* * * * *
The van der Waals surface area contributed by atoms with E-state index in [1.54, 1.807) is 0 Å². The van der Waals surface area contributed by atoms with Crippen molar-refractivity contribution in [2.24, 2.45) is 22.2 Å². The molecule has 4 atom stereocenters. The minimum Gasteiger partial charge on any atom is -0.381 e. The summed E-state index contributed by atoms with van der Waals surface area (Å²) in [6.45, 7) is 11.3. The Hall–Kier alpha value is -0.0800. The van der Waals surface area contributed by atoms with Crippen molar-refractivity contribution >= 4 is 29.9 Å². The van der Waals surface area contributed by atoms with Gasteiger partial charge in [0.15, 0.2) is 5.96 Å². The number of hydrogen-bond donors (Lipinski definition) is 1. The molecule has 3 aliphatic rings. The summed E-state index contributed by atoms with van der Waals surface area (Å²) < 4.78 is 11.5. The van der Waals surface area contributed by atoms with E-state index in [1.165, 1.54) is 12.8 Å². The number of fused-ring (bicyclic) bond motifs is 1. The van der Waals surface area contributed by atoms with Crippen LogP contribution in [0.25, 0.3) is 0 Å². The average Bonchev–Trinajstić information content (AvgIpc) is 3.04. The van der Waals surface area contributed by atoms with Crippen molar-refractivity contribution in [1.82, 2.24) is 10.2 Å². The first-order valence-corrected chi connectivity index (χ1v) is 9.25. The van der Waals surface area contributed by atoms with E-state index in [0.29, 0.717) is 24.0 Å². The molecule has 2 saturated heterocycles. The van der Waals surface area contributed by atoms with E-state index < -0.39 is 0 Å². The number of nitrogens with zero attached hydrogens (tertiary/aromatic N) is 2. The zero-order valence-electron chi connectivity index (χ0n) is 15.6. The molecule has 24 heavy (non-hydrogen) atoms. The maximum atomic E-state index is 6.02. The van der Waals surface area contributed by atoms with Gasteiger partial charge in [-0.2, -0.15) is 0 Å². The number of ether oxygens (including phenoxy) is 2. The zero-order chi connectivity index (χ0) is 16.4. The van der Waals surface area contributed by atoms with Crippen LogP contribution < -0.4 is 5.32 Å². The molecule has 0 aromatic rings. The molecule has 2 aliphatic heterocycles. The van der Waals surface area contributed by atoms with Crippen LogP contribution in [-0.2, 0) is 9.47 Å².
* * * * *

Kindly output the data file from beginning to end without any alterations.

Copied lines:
The van der Waals surface area contributed by atoms with E-state index in [1.54, 1.807) is 0 Å². The van der Waals surface area contributed by atoms with Crippen molar-refractivity contribution in [2.24, 2.45) is 22.2 Å². The molecule has 4 atom stereocenters. The minimum Gasteiger partial charge on any atom is -0.381 e. The summed E-state index contributed by atoms with van der Waals surface area (Å²) in [6.45, 7) is 11.3. The Hall–Kier alpha value is -0.0800. The van der Waals surface area contributed by atoms with Crippen molar-refractivity contribution >= 4 is 29.9 Å². The van der Waals surface area contributed by atoms with Gasteiger partial charge in [0.15, 0.2) is 5.96 Å². The number of hydrogen-bond donors (Lipinski definition) is 1. The molecule has 3 aliphatic rings. The summed E-state index contributed by atoms with van der Waals surface area (Å²) < 4.78 is 11.5. The van der Waals surface area contributed by atoms with E-state index in [1.165, 1.54) is 12.8 Å². The number of fused-ring (bicyclic) bond motifs is 1. The van der Waals surface area contributed by atoms with Crippen LogP contribution in [0.25, 0.3) is 0 Å². The average Bonchev–Trinajstić information content (AvgIpc) is 3.04. The van der Waals surface area contributed by atoms with Crippen molar-refractivity contribution in [1.82, 2.24) is 10.2 Å². The first-order valence-corrected chi connectivity index (χ1v) is 9.25. The van der Waals surface area contributed by atoms with E-state index in [0.29, 0.717) is 24.0 Å². The molecule has 2 saturated heterocycles. The van der Waals surface area contributed by atoms with E-state index < -0.39 is 0 Å². The number of nitrogens with zero attached hydrogens (tertiary/aromatic N) is 2. The zero-order valence-electron chi connectivity index (χ0n) is 15.6. The molecule has 24 heavy (non-hydrogen) atoms. The maximum atomic E-state index is 6.02. The van der Waals surface area contributed by atoms with Gasteiger partial charge in [-0.2, -0.15) is 0 Å². The number of ether oxygens (including phenoxy) is 2. The zero-order chi connectivity index (χ0) is 16.4. The van der Waals surface area contributed by atoms with Crippen LogP contribution < -0.4 is 5.32 Å². The molecule has 0 aromatic rings. The molecule has 2 aliphatic heterocycles. The van der Waals surface area contributed by atoms with Crippen LogP contribution in [-0.2, 0) is 9.47 Å².